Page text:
The criticism of Rupp is that he is coddled and privileged, a poster child for the “White Collar vs. Blue Collar runner” debate that exists in the seedy world of internet message boards, where threads questioning whether a cross country course is “Rupp Certified” mocks Rupp for not being as tough, or “Blue Collar” as his competitors, where they again question his toughness after his road race debut at New York City Half Marathon in 20120, due to a mask he wore to protect himself from exercised induces asthma. This despite his time of 60:30. They question what he says in interviews, his mannerisms, his voice inflection, they question his perceived slight of his competitors when he won both the 10k and the 5k at the 2012 U.S. Olympic trials.
Throughout the Olympics, Malcolm Gladwell and Nicholas Thompson posted several “Conversations” in which they commented on the ensuing and ongoing track and field competition at the Olympics. In it, Nicholas Thompson reveals his true feelings about Galen Rupp:
I like Rupp. But there’s also something off-putting about him. During the qualifying rounds of the trials, he refused to shake the hand of someone who had finished just ahead of him. When he won the finals, he spat and scowled. Lagat, meanwhile, hugged the man who finished just ahead of him in the qualifying rounds; and he smiled and pointed cheerfully at Rupp after losing by a step in the finals.
The disdain that Nicholas Thompson feels for Galen Rupp is not unlike the disdain you see written by the anonymous and ignorant on the internet message boards that I am loathe to even mention (though, ok, I do frequent, of which I am also loathe to mention). The rhetoric isn’t exactly the same: Thompson draws from a larger, snootier Vocabulary. But they are born from the same place: insecurity and jealousy.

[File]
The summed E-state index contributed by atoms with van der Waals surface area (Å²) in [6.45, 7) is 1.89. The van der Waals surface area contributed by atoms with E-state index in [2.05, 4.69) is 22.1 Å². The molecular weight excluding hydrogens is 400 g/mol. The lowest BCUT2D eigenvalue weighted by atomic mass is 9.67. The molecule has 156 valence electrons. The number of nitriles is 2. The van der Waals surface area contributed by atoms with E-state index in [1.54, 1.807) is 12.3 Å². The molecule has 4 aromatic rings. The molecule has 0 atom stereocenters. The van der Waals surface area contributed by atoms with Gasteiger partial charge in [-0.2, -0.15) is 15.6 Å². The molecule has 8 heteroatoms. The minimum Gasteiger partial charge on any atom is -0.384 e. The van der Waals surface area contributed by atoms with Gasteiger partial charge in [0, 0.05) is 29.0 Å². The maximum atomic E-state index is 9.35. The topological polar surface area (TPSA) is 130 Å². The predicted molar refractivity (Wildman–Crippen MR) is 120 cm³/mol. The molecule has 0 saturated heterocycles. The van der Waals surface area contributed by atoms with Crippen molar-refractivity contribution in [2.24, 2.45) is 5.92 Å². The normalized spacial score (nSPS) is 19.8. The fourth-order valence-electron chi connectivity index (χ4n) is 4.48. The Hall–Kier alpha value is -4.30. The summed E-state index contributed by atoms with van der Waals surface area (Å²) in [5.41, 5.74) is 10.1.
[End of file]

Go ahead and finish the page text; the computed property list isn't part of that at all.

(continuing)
Thompson cannot understand Rupp.
So Thompson wants Rupp to fail.
Watch an interview with Galen Rupp and you will understand his personality a little. He’s tepid. He’s not charismatic. But he’s not exactly boring. He’s normal. But on the track, damnit he’s a competitor. The person who finished ahead of him in the qualifying rounds at the trials, out ran Rupp at the tape, considered an unsportsmanlike tactic. The scowl you see after Rupp won the race? It’s not to spite his competitors. It’s a continuation of the personality that lives through him on the track, and in direct contrast to the Galen Rupp you see speaking to the cameras.
In a sport where your feet do the talking, the camera offered a brief glimpse into the fact of what kind of feet they were dealing with: fierce, fearless, and here to win. After Galen won silver he mentioned how he was hesitant to previously speak publicly about his intentions, but it was the fruition of a dream that was years in the making:”It’s something me and Alberto have been talking about since I was in high school — to put Americans on the podium in distance races in events that have always been dominated by Africans,” Rupp said.
It was the scowl of a winner, and who had every intention of wanting to end the drought of Americans on the Olympic podium, and the confidence that he would be the person to do it, while helping prop up other Americans, too. What’s more, Thompson makes it seem as if Rupp ignored or condescended to those who finished behind him. Far from it. Yes, he was in a sort of spell from having won the race, but he broke from that long enough to slap hands with Lagat and Lopez Lomong, the other two Olympic qualifiers in the race. If this display was vague as to his intention of his support for other American, he was more explicit after winning silver in the 10k.